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One fifth of the UK's electricity was produced by renewable means last year


One fifth of the UK's electricity was produced by renewable means last year

According to a report published by DECC last week, electricity generated by renewable means produced almost one fifth of the UK’s demand last year. That’s 19% of our electricity which hasn’t required us to buy gas from Qatar, coal from Poland or bung more lifelong subsidies at the French nuclear industry. We’ll get that electricity for the next couple of decades without doing much more than listening to the wind blow and enjoying the sun shining.

DECC’s weighty report can be viewed here, you may wish to cut straight to chapter 5.

But, before we start getting too excited, it was revealed last week that Germany achieved a new record for renewable generation on 25 July. 78% of the country’s electricity needs were met from the turbines in windy north of the country and the sun shining on the vast solar installations in Bavaria.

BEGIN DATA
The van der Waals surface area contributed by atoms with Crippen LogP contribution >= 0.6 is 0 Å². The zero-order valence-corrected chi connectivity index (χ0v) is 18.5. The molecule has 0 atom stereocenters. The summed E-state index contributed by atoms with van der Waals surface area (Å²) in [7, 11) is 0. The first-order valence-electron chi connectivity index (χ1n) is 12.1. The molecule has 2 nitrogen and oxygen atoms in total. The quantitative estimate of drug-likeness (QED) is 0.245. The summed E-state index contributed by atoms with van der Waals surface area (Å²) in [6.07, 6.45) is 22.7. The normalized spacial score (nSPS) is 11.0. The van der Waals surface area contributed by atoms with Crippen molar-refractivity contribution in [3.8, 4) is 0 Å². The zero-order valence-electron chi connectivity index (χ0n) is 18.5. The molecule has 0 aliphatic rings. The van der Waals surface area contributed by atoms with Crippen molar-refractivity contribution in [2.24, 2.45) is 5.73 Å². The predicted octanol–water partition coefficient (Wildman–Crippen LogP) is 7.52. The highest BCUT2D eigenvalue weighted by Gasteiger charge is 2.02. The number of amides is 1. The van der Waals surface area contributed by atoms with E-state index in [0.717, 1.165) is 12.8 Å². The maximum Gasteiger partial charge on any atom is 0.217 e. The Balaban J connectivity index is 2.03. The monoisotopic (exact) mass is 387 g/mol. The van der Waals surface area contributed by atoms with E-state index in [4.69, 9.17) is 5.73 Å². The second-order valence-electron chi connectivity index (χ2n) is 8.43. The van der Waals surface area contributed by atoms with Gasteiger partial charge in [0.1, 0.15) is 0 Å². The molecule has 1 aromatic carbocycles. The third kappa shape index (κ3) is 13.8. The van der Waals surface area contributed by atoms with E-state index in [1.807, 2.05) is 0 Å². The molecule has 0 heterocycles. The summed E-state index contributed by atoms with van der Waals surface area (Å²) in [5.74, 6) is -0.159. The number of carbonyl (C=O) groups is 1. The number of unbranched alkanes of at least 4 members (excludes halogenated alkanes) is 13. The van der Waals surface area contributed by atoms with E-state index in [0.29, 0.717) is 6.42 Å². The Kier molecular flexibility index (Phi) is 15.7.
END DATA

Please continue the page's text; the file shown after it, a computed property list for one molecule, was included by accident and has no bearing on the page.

As electricity storage becomes cheaper and better and solar continues to become more efficient (Panasonic announced a panel with almost 25% efficiency last month) the potential for an industrialised country such as Germany to shun coal and gas completely will be realised. Countries which don’t embrace this - Spain springs readily to mind as its politicians side with the old generators to restrict solar - will become even less competitive as they continue to have to buy imported energy.

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